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March 1, 1994


By CBR Staff Writer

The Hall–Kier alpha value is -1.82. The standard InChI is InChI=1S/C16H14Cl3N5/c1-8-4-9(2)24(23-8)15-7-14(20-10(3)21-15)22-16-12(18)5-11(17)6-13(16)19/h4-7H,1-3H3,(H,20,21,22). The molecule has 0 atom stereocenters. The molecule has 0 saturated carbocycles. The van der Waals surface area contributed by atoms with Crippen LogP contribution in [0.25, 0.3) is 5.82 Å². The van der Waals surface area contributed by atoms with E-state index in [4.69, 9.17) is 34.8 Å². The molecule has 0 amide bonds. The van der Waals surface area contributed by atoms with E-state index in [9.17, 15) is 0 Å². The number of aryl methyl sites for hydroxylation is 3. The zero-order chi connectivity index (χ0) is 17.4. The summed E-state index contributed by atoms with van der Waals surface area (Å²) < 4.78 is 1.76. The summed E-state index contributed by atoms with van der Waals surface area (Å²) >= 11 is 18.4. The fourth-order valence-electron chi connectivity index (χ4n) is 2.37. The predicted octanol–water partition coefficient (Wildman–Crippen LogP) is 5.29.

Admiral Plc continued on its growth phase this year, posting increased profits and turnover for the 12 months ending December 31. The Camberley, Surrey-based firm, which deals in computer services and training, reported net profits up 16.6% at UKP3.1m, on turnover that increased 18.7% to UKP36.7m. The traditionally conservative company has been living the wild life recently, spending UKP1.3m in cash at the start of 1994 for Training Centres Ltd, a generic personal computer applications training firm. This new subsidiary is now part of the group’s existing bespoke training firm, which in turn sits alongside two subsidiaries in Singapore and Australia, a computer service firm and a management service company. Training Centres Ltd has 55 training centres and has signed a contract with Admiral’s customer of 13 years, Barclays Bank Plc. Admiral, which had UKP5.3m in the bank just before the acquisition went through, would have been prompted into action by lower interest rates on its cash, which reduced interest receivables by 42.5% to UKP260,000 in the year. The group’s 51%-owned subisdiary in Singapore continued to perform poorly in the second half, not quite breaking even. Clay Brendish, chairman of the group, put this down to contracts running over the end of the year which adversely affected figures. A return to profit is expected next period. The Austrialian subsidiary has also suffered from what he describes as a lack of criticial mass, and a regional manager has been appointed. The company does not plan a change in the management formula for either subsidiary, however. Brendish’s predictions of European expansion made last half (CI No 2,244) has yet to come to fruition although the firm is currently in talks with a number of European firms in an attempt to form a partnership. Other than slightly broader, smugger smiles on the directors’ faces, little else has changed; around 80% of business still comes from existing customers, while client-server still comprises roughly 18% of group turnover. Brendish said that most new contracts are client-server-based, though, indicating that the latter figure could increase next period. Market sector breakdowns show defense comprising 26% of revenue, finance 29%, industry and commerce 28%, leaving 17% for government work, where the company is helping in-house bids on market-testing contracts. The board did authorise a 16.7% dividend increase to 6.3 pence. The question is, how long will the board wait before it moves onto the continent and takes some of its eggs out of the basket?

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